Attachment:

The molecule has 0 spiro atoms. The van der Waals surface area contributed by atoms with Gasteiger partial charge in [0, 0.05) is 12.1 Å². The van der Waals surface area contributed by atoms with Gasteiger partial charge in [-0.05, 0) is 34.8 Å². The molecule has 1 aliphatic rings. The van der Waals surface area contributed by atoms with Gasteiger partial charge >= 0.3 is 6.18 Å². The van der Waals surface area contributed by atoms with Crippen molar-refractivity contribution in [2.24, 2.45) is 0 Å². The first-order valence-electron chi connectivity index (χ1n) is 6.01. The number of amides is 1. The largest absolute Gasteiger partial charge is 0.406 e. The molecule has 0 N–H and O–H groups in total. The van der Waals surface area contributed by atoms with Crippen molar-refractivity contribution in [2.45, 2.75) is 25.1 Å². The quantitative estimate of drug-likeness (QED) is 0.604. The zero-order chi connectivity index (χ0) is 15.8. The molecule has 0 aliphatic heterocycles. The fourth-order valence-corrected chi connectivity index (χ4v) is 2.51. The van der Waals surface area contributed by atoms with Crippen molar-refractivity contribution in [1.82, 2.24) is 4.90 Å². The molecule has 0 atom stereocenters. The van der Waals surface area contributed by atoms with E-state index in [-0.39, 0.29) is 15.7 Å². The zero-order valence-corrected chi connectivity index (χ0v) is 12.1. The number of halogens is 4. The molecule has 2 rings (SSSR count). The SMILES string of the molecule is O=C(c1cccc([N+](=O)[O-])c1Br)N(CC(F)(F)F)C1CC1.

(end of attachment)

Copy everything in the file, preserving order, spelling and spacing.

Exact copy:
The molecule has 0 spiro atoms. The van der Waals surface area contributed by atoms with Gasteiger partial charge in [0, 0.05) is 12.1 Å². The van der Waals surface area contributed by atoms with Gasteiger partial charge in [-0.05, 0) is 34.8 Å². The molecule has 1 aliphatic rings. The van der Waals surface area contributed by atoms with Gasteiger partial charge >= 0.3 is 6.18 Å². The van der Waals surface area contributed by atoms with Crippen molar-refractivity contribution in [2.24, 2.45) is 0 Å². The first-order valence-electron chi connectivity index (χ1n) is 6.01. The number of amides is 1. The largest absolute Gasteiger partial charge is 0.406 e. The molecule has 0 N–H and O–H groups in total. The van der Waals surface area contributed by atoms with Crippen molar-refractivity contribution in [2.45, 2.75) is 25.1 Å². The quantitative estimate of drug-likeness (QED) is 0.604. The zero-order chi connectivity index (χ0) is 15.8. The molecule has 0 aliphatic heterocycles. The fourth-order valence-corrected chi connectivity index (χ4v) is 2.51. The van der Waals surface area contributed by atoms with Crippen molar-refractivity contribution in [1.82, 2.24) is 4.90 Å². The molecule has 0 atom stereocenters. The van der Waals surface area contributed by atoms with E-state index in [-0.39, 0.29) is 15.7 Å². The zero-order valence-corrected chi connectivity index (χ0v) is 12.1. The number of halogens is 4. The molecule has 2 rings (SSSR count). The SMILES string of the molecule is O=C(c1cccc([N+](=O)[O-])c1Br)N(CC(F)(F)F)C1CC1.